As we all know, cleaner ball striking leads to longer, more accurate shots.
Additionally, the chunkier clubhead on a hybrid helps generate more distance, making them ideal when playing long approach shots
So next time you find yourself with a long approach shot out of the rough, the best club to select is a hybrid club!
Scenario 2: Shorter approach shot
As we saw above, the thick, grippy grass in the rough has the effect of delofting the clubface at impact, producing a shallower, flatter ball flight.
If your shot fails to gain enough height at impact, the ball can get caught in the long grass. This can end the ball’s flight before it clears the grass, causing it to land very close to where it started, a shot sometimes called a duffed shot.
In order to avert this, gaining enough loft on a shot out of the rough is key!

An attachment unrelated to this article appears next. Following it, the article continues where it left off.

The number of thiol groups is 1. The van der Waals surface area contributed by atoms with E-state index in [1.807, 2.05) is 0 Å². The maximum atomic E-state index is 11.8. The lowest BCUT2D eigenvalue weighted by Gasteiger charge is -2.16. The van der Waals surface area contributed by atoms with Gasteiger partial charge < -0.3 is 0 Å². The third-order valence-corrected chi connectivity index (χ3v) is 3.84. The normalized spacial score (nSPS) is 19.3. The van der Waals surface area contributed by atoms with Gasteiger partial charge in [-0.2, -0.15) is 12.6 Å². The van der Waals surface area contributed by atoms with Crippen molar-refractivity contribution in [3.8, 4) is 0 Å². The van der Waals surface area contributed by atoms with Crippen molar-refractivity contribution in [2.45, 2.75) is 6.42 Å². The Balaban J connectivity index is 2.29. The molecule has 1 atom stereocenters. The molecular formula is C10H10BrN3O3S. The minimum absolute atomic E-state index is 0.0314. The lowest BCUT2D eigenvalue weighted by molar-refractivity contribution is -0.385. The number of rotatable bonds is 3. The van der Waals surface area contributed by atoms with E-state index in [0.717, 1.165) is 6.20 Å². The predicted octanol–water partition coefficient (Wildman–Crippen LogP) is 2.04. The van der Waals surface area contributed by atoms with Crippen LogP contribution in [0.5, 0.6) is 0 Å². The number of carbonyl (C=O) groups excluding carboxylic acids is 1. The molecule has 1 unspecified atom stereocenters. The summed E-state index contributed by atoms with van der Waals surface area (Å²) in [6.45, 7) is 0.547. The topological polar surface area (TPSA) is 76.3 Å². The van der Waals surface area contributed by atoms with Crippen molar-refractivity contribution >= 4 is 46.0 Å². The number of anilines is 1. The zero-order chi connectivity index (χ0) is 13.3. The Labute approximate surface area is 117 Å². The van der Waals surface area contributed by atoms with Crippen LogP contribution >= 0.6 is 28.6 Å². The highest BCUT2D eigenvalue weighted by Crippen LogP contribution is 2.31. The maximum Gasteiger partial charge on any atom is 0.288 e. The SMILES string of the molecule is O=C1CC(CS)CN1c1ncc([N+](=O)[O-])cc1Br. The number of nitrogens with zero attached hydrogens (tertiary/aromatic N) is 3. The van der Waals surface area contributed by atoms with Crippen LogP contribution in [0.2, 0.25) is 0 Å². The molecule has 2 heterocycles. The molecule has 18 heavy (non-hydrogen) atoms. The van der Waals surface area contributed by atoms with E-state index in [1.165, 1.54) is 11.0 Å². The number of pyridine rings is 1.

So the best club to use when playing out of the rough, when facing a shorter approach shot is a more lofted iron. This generally refers to 7-9 irons.
For example, if your ball is in the rough and your shot is at a distance where you would usually hit a 6-iron, think about selecting a 7 or 8-iron.
This may mean you have to aim slightly short of the green, but playing a chip shot beside the green is better than still being stuck in the rough over 100 yards away from the pin!
Getting a more lofted ball flight out of the rough is also helpful for another reason.
Often when your ball flies into the rough, your line to the green will be blocked by other hazards like trees, bunkers, and if you’re particularly unlucky, water!
A more lofted ball flight gained by using a lofted iron will help ensure your ball flies over these hazards and not straight into them.
So when playing a shorter approach shot in the rough, in order to avoid duffed shots and hazards, the best club to select is a more lofted iron!